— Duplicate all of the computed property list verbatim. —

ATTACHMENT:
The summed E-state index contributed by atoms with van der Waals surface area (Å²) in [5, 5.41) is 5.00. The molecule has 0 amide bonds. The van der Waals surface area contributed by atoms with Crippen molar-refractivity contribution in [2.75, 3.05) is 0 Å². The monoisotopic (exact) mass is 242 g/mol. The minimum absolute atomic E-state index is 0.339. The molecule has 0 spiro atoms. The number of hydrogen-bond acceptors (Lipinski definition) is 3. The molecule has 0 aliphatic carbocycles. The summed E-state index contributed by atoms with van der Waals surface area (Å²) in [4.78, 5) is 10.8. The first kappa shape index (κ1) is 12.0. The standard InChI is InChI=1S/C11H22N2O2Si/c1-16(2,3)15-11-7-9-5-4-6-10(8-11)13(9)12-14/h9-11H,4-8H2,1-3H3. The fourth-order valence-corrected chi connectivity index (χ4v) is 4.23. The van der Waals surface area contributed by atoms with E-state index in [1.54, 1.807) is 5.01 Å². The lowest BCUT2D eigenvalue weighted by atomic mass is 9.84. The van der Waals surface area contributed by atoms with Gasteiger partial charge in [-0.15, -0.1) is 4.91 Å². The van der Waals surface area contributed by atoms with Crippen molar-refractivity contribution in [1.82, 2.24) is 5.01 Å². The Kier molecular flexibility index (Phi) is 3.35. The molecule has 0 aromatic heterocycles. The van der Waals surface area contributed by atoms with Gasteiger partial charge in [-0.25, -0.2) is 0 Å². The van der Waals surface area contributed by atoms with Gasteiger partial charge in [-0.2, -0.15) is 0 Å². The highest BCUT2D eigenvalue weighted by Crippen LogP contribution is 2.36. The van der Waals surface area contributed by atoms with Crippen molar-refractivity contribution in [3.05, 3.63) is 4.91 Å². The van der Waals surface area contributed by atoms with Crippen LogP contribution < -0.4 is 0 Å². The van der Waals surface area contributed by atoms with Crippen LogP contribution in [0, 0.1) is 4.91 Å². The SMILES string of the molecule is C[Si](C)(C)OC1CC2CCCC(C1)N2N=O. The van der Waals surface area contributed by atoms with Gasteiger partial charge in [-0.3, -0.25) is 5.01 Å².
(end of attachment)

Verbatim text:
The summed E-state index contributed by atoms with van der Waals surface area (Å²) in [5, 5.41) is 5.00. The molecule has 0 amide bonds. The van der Waals surface area contributed by atoms with Crippen molar-refractivity contribution in [2.75, 3.05) is 0 Å². The monoisotopic (exact) mass is 242 g/mol. The minimum absolute atomic E-state index is 0.339. The molecule has 0 spiro atoms. The number of hydrogen-bond acceptors (Lipinski definition) is 3. The molecule has 0 aliphatic carbocycles. The summed E-state index contributed by atoms with van der Waals surface area (Å²) in [4.78, 5) is 10.8. The first kappa shape index (κ1) is 12.0. The standard InChI is InChI=1S/C11H22N2O2Si/c1-16(2,3)15-11-7-9-5-4-6-10(8-11)13(9)12-14/h9-11H,4-8H2,1-3H3. The fourth-order valence-corrected chi connectivity index (χ4v) is 4.23. The van der Waals surface area contributed by atoms with E-state index in [1.54, 1.807) is 5.01 Å². The lowest BCUT2D eigenvalue weighted by atomic mass is 9.84. The van der Waals surface area contributed by atoms with Gasteiger partial charge in [-0.15, -0.1) is 4.91 Å². The van der Waals surface area contributed by atoms with Crippen molar-refractivity contribution in [1.82, 2.24) is 5.01 Å². The Kier molecular flexibility index (Phi) is 3.35. The molecule has 0 aromatic heterocycles. The van der Waals surface area contributed by atoms with Gasteiger partial charge in [-0.25, -0.2) is 0 Å². The van der Waals surface area contributed by atoms with Gasteiger partial charge in [-0.2, -0.15) is 0 Å². The highest BCUT2D eigenvalue weighted by Crippen LogP contribution is 2.36. The van der Waals surface area contributed by atoms with Crippen molar-refractivity contribution in [3.05, 3.63) is 4.91 Å². The van der Waals surface area contributed by atoms with Crippen LogP contribution < -0.4 is 0 Å². The van der Waals surface area contributed by atoms with Crippen LogP contribution in [0, 0.1) is 4.91 Å². The SMILES string of the molecule is C[Si](C)(C)OC1CC2CCCC(C1)N2N=O. The van der Waals surface area contributed by atoms with Gasteiger partial charge in [-0.3, -0.25) is 5.01 Å².